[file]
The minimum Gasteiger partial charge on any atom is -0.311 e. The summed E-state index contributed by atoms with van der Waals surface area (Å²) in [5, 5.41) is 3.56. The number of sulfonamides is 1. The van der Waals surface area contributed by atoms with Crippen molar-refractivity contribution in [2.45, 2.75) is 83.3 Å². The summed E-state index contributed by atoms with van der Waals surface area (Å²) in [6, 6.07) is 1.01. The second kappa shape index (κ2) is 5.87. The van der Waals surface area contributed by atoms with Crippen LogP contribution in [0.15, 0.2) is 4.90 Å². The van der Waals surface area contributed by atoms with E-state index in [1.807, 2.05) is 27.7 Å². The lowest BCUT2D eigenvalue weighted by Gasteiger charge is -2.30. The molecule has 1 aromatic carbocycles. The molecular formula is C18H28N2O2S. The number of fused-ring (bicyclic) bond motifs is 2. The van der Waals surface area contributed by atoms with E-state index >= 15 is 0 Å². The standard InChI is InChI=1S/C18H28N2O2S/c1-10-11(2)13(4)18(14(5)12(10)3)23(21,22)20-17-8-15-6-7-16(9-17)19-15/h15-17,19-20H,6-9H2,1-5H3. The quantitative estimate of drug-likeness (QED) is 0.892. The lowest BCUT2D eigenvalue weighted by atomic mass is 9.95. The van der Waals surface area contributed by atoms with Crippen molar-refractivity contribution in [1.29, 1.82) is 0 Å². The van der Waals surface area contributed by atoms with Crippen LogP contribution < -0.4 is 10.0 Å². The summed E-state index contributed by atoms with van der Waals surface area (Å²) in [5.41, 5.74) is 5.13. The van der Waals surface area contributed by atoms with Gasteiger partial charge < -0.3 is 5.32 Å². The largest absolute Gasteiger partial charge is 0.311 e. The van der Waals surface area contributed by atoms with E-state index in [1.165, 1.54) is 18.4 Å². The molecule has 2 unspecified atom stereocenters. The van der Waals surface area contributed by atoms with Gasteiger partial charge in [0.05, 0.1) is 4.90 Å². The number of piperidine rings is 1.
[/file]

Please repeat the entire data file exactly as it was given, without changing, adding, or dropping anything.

The minimum Gasteiger partial charge on any atom is -0.311 e. The summed E-state index contributed by atoms with van der Waals surface area (Å²) in [5, 5.41) is 3.56. The number of sulfonamides is 1. The van der Waals surface area contributed by atoms with Crippen molar-refractivity contribution in [2.45, 2.75) is 83.3 Å². The summed E-state index contributed by atoms with van der Waals surface area (Å²) in [6, 6.07) is 1.01. The second kappa shape index (κ2) is 5.87. The van der Waals surface area contributed by atoms with Crippen LogP contribution in [0.15, 0.2) is 4.90 Å². The van der Waals surface area contributed by atoms with E-state index in [1.807, 2.05) is 27.7 Å². The lowest BCUT2D eigenvalue weighted by Gasteiger charge is -2.30. The molecule has 1 aromatic carbocycles. The molecular formula is C18H28N2O2S. The number of fused-ring (bicyclic) bond motifs is 2. The van der Waals surface area contributed by atoms with E-state index >= 15 is 0 Å². The standard InChI is InChI=1S/C18H28N2O2S/c1-10-11(2)13(4)18(14(5)12(10)3)23(21,22)20-17-8-15-6-7-16(9-17)19-15/h15-17,19-20H,6-9H2,1-5H3. The quantitative estimate of drug-likeness (QED) is 0.892. The lowest BCUT2D eigenvalue weighted by atomic mass is 9.95. The van der Waals surface area contributed by atoms with Crippen molar-refractivity contribution in [1.29, 1.82) is 0 Å². The van der Waals surface area contributed by atoms with Crippen LogP contribution < -0.4 is 10.0 Å². The summed E-state index contributed by atoms with van der Waals surface area (Å²) in [5.41, 5.74) is 5.13. The van der Waals surface area contributed by atoms with Gasteiger partial charge < -0.3 is 5.32 Å². The largest absolute Gasteiger partial charge is 0.311 e. The van der Waals surface area contributed by atoms with E-state index in [1.165, 1.54) is 18.4 Å². The molecule has 2 unspecified atom stereocenters. The van der Waals surface area contributed by atoms with Gasteiger partial charge in [0.05, 0.1) is 4.90 Å². The number of piperidine rings is 1.